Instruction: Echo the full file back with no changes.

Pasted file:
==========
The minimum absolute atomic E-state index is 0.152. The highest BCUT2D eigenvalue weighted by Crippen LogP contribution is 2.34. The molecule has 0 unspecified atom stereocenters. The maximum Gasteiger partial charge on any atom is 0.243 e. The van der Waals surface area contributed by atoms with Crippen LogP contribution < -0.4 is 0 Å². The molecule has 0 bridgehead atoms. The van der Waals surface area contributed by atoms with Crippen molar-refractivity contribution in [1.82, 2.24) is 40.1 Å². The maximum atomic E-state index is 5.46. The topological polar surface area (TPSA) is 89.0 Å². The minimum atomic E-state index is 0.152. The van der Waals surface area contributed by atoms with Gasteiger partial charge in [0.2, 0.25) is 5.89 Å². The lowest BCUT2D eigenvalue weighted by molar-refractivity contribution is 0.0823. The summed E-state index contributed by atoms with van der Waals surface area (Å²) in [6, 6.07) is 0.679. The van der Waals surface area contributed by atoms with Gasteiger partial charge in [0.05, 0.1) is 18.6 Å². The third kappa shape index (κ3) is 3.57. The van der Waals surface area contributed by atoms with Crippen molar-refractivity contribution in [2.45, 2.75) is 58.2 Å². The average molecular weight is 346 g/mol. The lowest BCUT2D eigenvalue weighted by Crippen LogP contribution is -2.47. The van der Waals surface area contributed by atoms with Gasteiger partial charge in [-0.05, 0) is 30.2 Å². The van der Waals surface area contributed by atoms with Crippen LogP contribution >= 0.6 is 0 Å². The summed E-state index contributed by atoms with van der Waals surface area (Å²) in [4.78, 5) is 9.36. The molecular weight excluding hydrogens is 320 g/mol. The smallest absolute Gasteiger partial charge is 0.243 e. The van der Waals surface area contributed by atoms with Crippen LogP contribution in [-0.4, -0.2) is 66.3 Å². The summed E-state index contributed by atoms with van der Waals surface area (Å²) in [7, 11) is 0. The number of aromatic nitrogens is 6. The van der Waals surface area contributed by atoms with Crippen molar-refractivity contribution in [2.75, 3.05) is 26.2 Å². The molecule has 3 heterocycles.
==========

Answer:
The minimum absolute atomic E-state index is 0.152. The highest BCUT2D eigenvalue weighted by Crippen LogP contribution is 2.34. The molecule has 0 unspecified atom stereocenters. The maximum Gasteiger partial charge on any atom is 0.243 e. The van der Waals surface area contributed by atoms with Crippen LogP contribution < -0.4 is 0 Å². The molecule has 0 bridgehead atoms. The van der Waals surface area contributed by atoms with Crippen molar-refractivity contribution in [1.82, 2.24) is 40.1 Å². The maximum atomic E-state index is 5.46. The topological polar surface area (TPSA) is 89.0 Å². The minimum atomic E-state index is 0.152. The van der Waals surface area contributed by atoms with Gasteiger partial charge in [0.2, 0.25) is 5.89 Å². The lowest BCUT2D eigenvalue weighted by molar-refractivity contribution is 0.0823. The summed E-state index contributed by atoms with van der Waals surface area (Å²) in [6, 6.07) is 0.679. The van der Waals surface area contributed by atoms with Gasteiger partial charge in [0.05, 0.1) is 18.6 Å². The third kappa shape index (κ3) is 3.57. The van der Waals surface area contributed by atoms with Crippen molar-refractivity contribution in [2.45, 2.75) is 58.2 Å². The average molecular weight is 346 g/mol. The lowest BCUT2D eigenvalue weighted by Crippen LogP contribution is -2.47. The van der Waals surface area contributed by atoms with Gasteiger partial charge in [-0.05, 0) is 30.2 Å². The van der Waals surface area contributed by atoms with Crippen LogP contribution >= 0.6 is 0 Å². The summed E-state index contributed by atoms with van der Waals surface area (Å²) in [4.78, 5) is 9.36. The molecular weight excluding hydrogens is 320 g/mol. The smallest absolute Gasteiger partial charge is 0.243 e. The van der Waals surface area contributed by atoms with Crippen LogP contribution in [-0.4, -0.2) is 66.3 Å². The summed E-state index contributed by atoms with van der Waals surface area (Å²) in [7, 11) is 0. The number of aromatic nitrogens is 6. The van der Waals surface area contributed by atoms with Crippen molar-refractivity contribution in [2.75, 3.05) is 26.2 Å². The molecule has 3 heterocycles.